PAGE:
Chatbots and conversational marketing in 2017

2017 the year of chatbots and conversational commerce

Art&Media Digital Witch, e-commerce

I just shopped with a chatbot and it blew my mind off. I’m a digital savvy user, I’ve written about chatbots before as they started to get in the news, but I wasn’t expecting such a smooth and yes “natural” user experience. I actually felt less pressured into the sale than with a human operator.

Yesterday, during Facebook’s third quarter earnings call, Mark Zuckerberg has confirmed that Messenger and Whatsapp will soon be profitable thanks to the growing advertising revenues. On the 2 messaging apps there are now 33,000 active bots, compared to 11,000 only 4 months ago.

I don’t know if I need to be scared or in awe, but AI-powered conversational commerce will definitely be the prominent digital marketing trend in 2017.

This technology has been moving very fast and it will increase its speed as more people adopt it, and, as a consequence, the AI responses improve. Presently, I don’t know if I need to be scared or in awe, but AI-powered conversational commerce will definitely be the prominent digital marketing trend in 2017.

Thanks to the recent releases of branded chatbots with global companies such as Sephora, H&M and Pink by Victoria’s Secret, Kik is positioning itself as a redoubtable rival to Facebook supremacy of the messaging ecosystem. Kik currently counts 300,000 users, mostly in the US, with 60% of them between the age of 13 and 19 years old. Chatbots are aimed at the young early adopters, digital native generations that are at ease to interact through messaging apps.

All the digital innovation in communications is driven by increasingly young generations: Google was launched by graduate students, Facebook was launched by college age adopters, Snapchat got its traction from teens, chatbots from early teens. If we go on like this, in 20 years babies will be the trailblazers of digital tech.

But let’s get back to the present. I recently tried the H&M chatbot on Kik and here is how it went.

Step # 1 Profile building

How chatbots work: step 1




The app asks a few basic questions to build the profile. Gender is of course the first criteria since we’re dealing with fashion, followed by age-range.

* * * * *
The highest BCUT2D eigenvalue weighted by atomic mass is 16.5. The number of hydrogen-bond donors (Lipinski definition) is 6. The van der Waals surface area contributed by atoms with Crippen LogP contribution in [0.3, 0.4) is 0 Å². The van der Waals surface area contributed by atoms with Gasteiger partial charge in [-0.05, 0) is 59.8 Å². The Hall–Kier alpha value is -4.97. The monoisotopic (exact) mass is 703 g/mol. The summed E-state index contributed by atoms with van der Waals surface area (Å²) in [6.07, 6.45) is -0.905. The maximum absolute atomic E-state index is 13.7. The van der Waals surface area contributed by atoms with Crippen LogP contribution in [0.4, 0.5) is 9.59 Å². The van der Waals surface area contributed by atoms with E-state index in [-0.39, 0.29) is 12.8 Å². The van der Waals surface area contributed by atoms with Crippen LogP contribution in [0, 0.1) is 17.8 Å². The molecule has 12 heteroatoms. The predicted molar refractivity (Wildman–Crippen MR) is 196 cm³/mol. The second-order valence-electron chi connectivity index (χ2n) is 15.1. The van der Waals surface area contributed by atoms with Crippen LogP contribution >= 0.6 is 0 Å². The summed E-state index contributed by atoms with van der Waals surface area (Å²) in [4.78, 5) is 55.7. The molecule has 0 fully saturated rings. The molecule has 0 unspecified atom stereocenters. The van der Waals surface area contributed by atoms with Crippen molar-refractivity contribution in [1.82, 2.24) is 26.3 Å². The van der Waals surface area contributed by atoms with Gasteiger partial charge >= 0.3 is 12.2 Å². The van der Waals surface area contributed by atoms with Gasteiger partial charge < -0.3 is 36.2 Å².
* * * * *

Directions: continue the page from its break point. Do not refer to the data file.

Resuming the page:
How chatbots work



Once established the first obvious parameters, it’s time to get to understand the more subtle ones. The bot pulls up a photo with two outfits asking to choose one. The process is very fast because there is no need to type anything, just click the prompts at the bottom of the screen.


How chatbots work step 3




Don’t like the first choices? No problem, just say so. Here are some more…


How chatbots work for users step 4




And when finally the style searching is sorted, in less than a minute … voilà the  personal profile is ready! It’s time to tell it what you are looking for.

Step #2: Browsing products and related searches

How a fashion chatbot works



Once the profile it’s done, it’s time to have fun. Select a product category and the chatbot will come up with outfit ideas. I chose flare jeans, always one of my favorites. Again, the interaction is pretty straightforward: love it or hate it, or move on to different tips, i.e.: affiliated content provider, or to different search.

Pink heels are really not for me, so I gave the thumb down to the first combination.

fashion Chatbot step 6-7


I didn’t like the second outfit by H&M either, so I asked for some blogger inspo. The chatbot switched persona (note the change of icon) and came up with a cute outfit from a fashion blogger.

Fashion chatbot with personality



The webpage link brought me to the related post and blogger profile on, the fashion community website.

Clicking on the reply @blynkstyle landed me on the introductory conversation with the a new chatbot: BlynkStyle, a fashion-only bot with a very distinctive personality (see image), that is also a stand-alone fashion styling app/website.

The conversation back and forth exploring wardrobe items and outfits could go on forever, so I hope you got a feel of the  interactions involved in this new type of user experience.



#1 I’m not a fashion addict, but the ease of use and all the inspos make it really difficult to keep my fingers off the buy button. I can see this technology bringing in good ROI for brands especially those aimed at the younger demographics.


#2 This is a content marketing bonanza. Yes, until AI will be able to put together outfits and photograph them in an inspiring way, visual content producers are still in to increase exposure and fees from brands that need to get these “inspos” on their bots.